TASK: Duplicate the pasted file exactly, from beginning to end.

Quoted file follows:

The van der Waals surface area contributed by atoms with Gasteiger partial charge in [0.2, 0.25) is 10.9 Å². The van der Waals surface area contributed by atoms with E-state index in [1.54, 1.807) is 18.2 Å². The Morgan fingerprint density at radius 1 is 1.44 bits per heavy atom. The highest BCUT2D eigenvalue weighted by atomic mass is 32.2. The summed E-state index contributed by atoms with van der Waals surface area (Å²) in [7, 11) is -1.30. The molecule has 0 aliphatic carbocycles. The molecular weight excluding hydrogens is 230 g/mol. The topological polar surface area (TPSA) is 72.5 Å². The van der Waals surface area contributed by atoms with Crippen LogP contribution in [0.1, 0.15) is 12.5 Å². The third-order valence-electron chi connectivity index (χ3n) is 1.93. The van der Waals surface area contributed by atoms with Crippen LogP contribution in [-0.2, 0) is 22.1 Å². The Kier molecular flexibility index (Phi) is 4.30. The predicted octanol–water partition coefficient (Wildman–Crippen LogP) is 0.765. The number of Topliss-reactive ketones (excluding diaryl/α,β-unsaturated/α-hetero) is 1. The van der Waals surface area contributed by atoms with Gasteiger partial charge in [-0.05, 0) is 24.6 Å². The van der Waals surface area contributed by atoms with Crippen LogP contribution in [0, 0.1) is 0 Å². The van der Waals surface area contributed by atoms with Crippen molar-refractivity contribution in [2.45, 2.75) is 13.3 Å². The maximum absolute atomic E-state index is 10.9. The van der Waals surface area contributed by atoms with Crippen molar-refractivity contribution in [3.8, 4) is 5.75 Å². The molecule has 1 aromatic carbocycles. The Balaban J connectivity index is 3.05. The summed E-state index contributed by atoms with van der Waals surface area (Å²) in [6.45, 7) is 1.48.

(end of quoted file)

The van der Waals surface area contributed by atoms with Gasteiger partial charge in [0.2, 0.25) is 10.9 Å². The van der Waals surface area contributed by atoms with E-state index in [1.54, 1.807) is 18.2 Å². The Morgan fingerprint density at radius 1 is 1.44 bits per heavy atom. The highest BCUT2D eigenvalue weighted by atomic mass is 32.2. The summed E-state index contributed by atoms with van der Waals surface area (Å²) in [7, 11) is -1.30. The molecule has 0 aliphatic carbocycles. The molecular weight excluding hydrogens is 230 g/mol. The topological polar surface area (TPSA) is 72.5 Å². The van der Waals surface area contributed by atoms with Crippen LogP contribution in [0.1, 0.15) is 12.5 Å². The third-order valence-electron chi connectivity index (χ3n) is 1.93. The van der Waals surface area contributed by atoms with Crippen LogP contribution in [-0.2, 0) is 22.1 Å². The Kier molecular flexibility index (Phi) is 4.30. The predicted octanol–water partition coefficient (Wildman–Crippen LogP) is 0.765. The number of Topliss-reactive ketones (excluding diaryl/α,β-unsaturated/α-hetero) is 1. The van der Waals surface area contributed by atoms with Gasteiger partial charge in [-0.05, 0) is 24.6 Å². The van der Waals surface area contributed by atoms with Crippen LogP contribution in [0, 0.1) is 0 Å². The van der Waals surface area contributed by atoms with Crippen molar-refractivity contribution in [2.45, 2.75) is 13.3 Å². The maximum absolute atomic E-state index is 10.9. The van der Waals surface area contributed by atoms with Crippen molar-refractivity contribution in [3.8, 4) is 5.75 Å². The molecule has 1 aromatic carbocycles. The Balaban J connectivity index is 3.05. The summed E-state index contributed by atoms with van der Waals surface area (Å²) in [6.45, 7) is 1.48.